Neural Development Group - Research Focus


In vitro modeling of human brain development

Monolayer cultures of pluripotent stem cell derived cortical progenitors expressing Otx2 (red) and Pax6 (green)We aim at establishing in vitro neural differentiation systems using pluripotent stem cells (PSC) to understand the molecular and cellular basis of human telencephalic development. As cortical development involves various local cell-cell interactions and internal self-organizing programs we will in addition to our highly standardized 2D cell culture system explore the potential of 3D culture systems to develop a layered "cortex" in vitro. These 3D methods have the potential to recapitulate developmental processes in a reasonably natural manner. Even with many steps ahead before we can fully recapitulate the complex features of human cortical development, PSC based culture systems open exciting new avenues to further shed light on human cortical development and to provide a substrate for understanding neurodevelopmental diseases.

Pluripotent stem cell derived 3D cortical cultures exhibit loop like structures


Cortical progenitors and associated disorders
Unlike the developing rodent cortex, the developing human cortex contains a massively expanded outer proliferative zone that is thought to account for the bulk of cortical neurogenesis. We will explore whether a PSC based human in vitro model can be used to further characterize the different types of progenitor cells known to be present in the human developing cortex in a normal and diseased context.


Migration of cortical neurons and associated disorders
Pluripotent stem cell derived ßIII-tubulin (green) positive neurons co-expressing the cortical layer specific transcription factor Ctip2 (red)The human cerebral cortex is a highly specialized and distinct six-layered structure. subserving critical functions that can be disrupted in developmental disorders. During normal cortical development neurons are generated in the cortical neuroepithelium and migrate radially to reach the cortex following an inside-outside gradient. We will investigate the molecular and cellular mechanisms underlying neuronal migration by using a human in vitro model applying PSCs as well as induced PSCs derived neurons from patients suffering from cortical developmental disorders such as lissencephalies. Here we will apply developed techniques such as a genetic lineage selection approach of young migratory neurons (Ladewig* Koch* et al., 2008) and established in vitro and in vivo migration assays (Ladewig*, Koch* and Brüstle, 2014).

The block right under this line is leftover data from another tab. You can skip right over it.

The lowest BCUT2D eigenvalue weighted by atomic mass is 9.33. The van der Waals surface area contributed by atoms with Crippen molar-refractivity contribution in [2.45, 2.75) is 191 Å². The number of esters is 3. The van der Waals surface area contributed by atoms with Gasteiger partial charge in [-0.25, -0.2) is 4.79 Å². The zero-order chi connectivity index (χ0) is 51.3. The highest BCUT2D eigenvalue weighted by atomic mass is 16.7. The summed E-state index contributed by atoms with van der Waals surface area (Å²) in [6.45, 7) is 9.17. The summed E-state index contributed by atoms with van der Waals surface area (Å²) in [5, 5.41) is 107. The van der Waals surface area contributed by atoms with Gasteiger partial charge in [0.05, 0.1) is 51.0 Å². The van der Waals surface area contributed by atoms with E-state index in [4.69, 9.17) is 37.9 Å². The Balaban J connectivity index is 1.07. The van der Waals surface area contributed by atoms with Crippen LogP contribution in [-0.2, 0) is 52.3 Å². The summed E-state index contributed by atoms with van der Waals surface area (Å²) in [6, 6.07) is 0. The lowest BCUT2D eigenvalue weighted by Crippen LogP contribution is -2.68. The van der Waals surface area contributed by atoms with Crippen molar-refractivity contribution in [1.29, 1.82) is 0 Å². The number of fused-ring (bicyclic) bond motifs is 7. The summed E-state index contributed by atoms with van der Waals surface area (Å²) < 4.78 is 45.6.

Direct conversion
Induced neurons show neuronal mophology and expression of the neuronal markers ßIII-tubulin (green) and MAP2ab( red)Direct conversion of human fibroblasts into induced neurons is a potential new strategy for generating specific neuronal subtypes in vitro. Recent insights gained from studies of the developing human cerebral cortex are illuminating potential important transcription factors for the development of specific cortical neuronal subpopulations. Applying latest direct programming technologies we developed culture conditions for the efficient direct conversion of human fibroblasts into functional neurons (Ladewig et al., 2012; Ladewig*, Koch* et al., 2013). We will explore the potential of the direct conversion technology to directly convert human fibroblasts into specific cortical neuronal subtypes.